*Spoiler Alert

Frankenstein. He grew up in a loving home with wonderful parents whose " benevolent disposition often made them enter the cottages of the poor. This, to [his] mother, was more than a duty; it was a necessity of passion- remembering what she had suffered, and how she had been relieved- for her to act in turn a guardian angel to the afflicted." He "received a lesson of patience, of charity, and of self-control." He had a lovely friend (eventually wife) Elizabeth who "unfolded to him the real loveliness of beneficence and made the doing of good the end and aim of his soaring ambition." He was not perfect but none of us are. I like the way Mary Shelley writes about people. She paints them with such bright colors. Though descriptions of their physical appearances are scanty (I prefer this) one can almost see the shining beings walking through their gardens. Also she writes from a perspective of one who has suffered tremendously. She writes from one who sees all as infinitely better than themselves. It is beautiful and poignant. Frankenstein appreciates the beauty around him more deeply because he has lost everything. I don't agree that we have to lose something to appreciate it fully but nevertheless trial and strife if utilized can open our eyes and vivify the colors of our lives. It is like when I have been in my apartment all day with the blinds closed and suddenly my roommate opens the blinds. At first I shy away from the light but then I notice how much easier it is too see. How everything is illuminated. I am thankful for trials for this reason. They have helped me in innumerable ways.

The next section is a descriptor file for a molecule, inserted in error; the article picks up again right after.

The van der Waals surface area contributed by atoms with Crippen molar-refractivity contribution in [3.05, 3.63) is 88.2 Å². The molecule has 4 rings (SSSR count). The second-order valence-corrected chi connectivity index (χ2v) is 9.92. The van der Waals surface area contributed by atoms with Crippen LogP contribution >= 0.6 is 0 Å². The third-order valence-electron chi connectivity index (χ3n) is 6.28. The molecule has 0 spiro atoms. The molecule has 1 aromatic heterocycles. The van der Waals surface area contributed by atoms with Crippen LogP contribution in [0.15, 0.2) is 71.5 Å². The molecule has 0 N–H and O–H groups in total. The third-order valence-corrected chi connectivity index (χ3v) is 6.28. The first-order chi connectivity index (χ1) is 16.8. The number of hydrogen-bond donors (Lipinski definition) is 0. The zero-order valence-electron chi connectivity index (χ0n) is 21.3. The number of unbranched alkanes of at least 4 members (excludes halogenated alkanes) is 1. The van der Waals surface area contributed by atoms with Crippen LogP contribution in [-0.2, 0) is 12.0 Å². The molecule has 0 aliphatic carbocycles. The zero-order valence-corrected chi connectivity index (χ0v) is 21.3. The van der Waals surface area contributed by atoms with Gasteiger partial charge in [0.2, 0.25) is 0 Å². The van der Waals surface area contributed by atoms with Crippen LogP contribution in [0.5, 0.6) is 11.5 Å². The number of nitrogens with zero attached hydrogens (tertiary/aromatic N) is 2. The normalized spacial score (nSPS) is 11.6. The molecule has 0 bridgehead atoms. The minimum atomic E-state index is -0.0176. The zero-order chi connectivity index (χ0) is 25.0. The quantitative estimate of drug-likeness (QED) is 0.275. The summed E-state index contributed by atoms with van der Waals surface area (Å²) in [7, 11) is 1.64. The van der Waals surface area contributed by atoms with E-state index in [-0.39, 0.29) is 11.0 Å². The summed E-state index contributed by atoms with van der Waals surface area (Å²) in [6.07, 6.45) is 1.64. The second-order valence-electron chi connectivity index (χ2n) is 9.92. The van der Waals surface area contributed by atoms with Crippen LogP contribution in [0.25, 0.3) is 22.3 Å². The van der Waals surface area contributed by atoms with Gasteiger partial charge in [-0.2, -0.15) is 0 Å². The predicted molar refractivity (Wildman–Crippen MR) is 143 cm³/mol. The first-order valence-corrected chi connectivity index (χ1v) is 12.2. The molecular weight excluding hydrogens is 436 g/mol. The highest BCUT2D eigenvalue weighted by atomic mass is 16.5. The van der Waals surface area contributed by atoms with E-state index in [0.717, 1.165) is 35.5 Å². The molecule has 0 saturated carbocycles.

Frankenstein creates his monster. Then he runs from it. When it looked to him for guidance in a world it was unfamiliar too and that it had no choice to be in Frankenstein forsook his creation. He fled. His Creation, confused, alone, helpless and lost, began to roam the countryside. Eventually this creature (I do not think he had, yet, become a monster) came upon a cottage. An old blind man and his two children lived there. He observed them for many months wondering at their relationship and their love and their family. He wanted to be a part of it. It was one of his greatest desires. He was kindly, with the purest of intentions. He learned much about service from the children "for several times they placed food before the old man when they reserved none for themselves." The hope that they might accept him fostered kindness in him and his "present was tranquil, and the future gilded by bright rays of hope and anticipation of joy" sustained him through his many months in hiding. One day he decided to inquire of the old man if he could stay with them. He went down at sat at the old mans feet. The old man smiles at this creature, he could not see him so his judgement was stayed until the creature spoke. He was so full of love that the old man spoke to him fondly when the creature asked him how he might become part of a family, or how to make a friend. He told him "(man)Do not despair. To be friendless is indeed to be unfortunate, but the hearts of men when unprejudiced by any obvious self-interest, are full of brotherly love and charity. Rely, therefore, on your hopes; and if these friends are good and amiable, do not despair."